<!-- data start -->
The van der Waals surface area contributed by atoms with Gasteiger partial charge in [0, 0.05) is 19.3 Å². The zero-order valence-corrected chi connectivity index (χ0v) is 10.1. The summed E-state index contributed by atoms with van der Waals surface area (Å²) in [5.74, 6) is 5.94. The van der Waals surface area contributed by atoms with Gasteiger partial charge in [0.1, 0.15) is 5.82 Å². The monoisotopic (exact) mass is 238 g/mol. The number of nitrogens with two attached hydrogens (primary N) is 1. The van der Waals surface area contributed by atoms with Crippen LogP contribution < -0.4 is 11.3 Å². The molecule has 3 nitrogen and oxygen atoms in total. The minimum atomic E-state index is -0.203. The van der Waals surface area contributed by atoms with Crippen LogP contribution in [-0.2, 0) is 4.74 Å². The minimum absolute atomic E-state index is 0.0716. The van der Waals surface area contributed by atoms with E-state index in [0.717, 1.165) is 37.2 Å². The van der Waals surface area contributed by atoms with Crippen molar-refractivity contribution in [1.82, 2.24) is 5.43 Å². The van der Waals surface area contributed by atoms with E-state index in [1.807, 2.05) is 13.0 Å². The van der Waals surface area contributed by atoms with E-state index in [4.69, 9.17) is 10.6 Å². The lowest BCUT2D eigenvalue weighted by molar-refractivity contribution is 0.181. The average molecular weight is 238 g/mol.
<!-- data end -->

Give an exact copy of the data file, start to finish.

The van der Waals surface area contributed by atoms with Gasteiger partial charge in [0, 0.05) is 19.3 Å². The zero-order valence-corrected chi connectivity index (χ0v) is 10.1. The summed E-state index contributed by atoms with van der Waals surface area (Å²) in [5.74, 6) is 5.94. The van der Waals surface area contributed by atoms with Gasteiger partial charge in [0.1, 0.15) is 5.82 Å². The monoisotopic (exact) mass is 238 g/mol. The number of nitrogens with two attached hydrogens (primary N) is 1. The van der Waals surface area contributed by atoms with Crippen LogP contribution < -0.4 is 11.3 Å². The molecule has 3 nitrogen and oxygen atoms in total. The minimum atomic E-state index is -0.203. The van der Waals surface area contributed by atoms with Crippen LogP contribution in [-0.2, 0) is 4.74 Å². The minimum absolute atomic E-state index is 0.0716. The van der Waals surface area contributed by atoms with E-state index in [0.717, 1.165) is 37.2 Å². The van der Waals surface area contributed by atoms with Crippen molar-refractivity contribution in [1.82, 2.24) is 5.43 Å². The van der Waals surface area contributed by atoms with E-state index in [1.807, 2.05) is 13.0 Å². The van der Waals surface area contributed by atoms with E-state index in [4.69, 9.17) is 10.6 Å². The lowest BCUT2D eigenvalue weighted by molar-refractivity contribution is 0.181. The average molecular weight is 238 g/mol.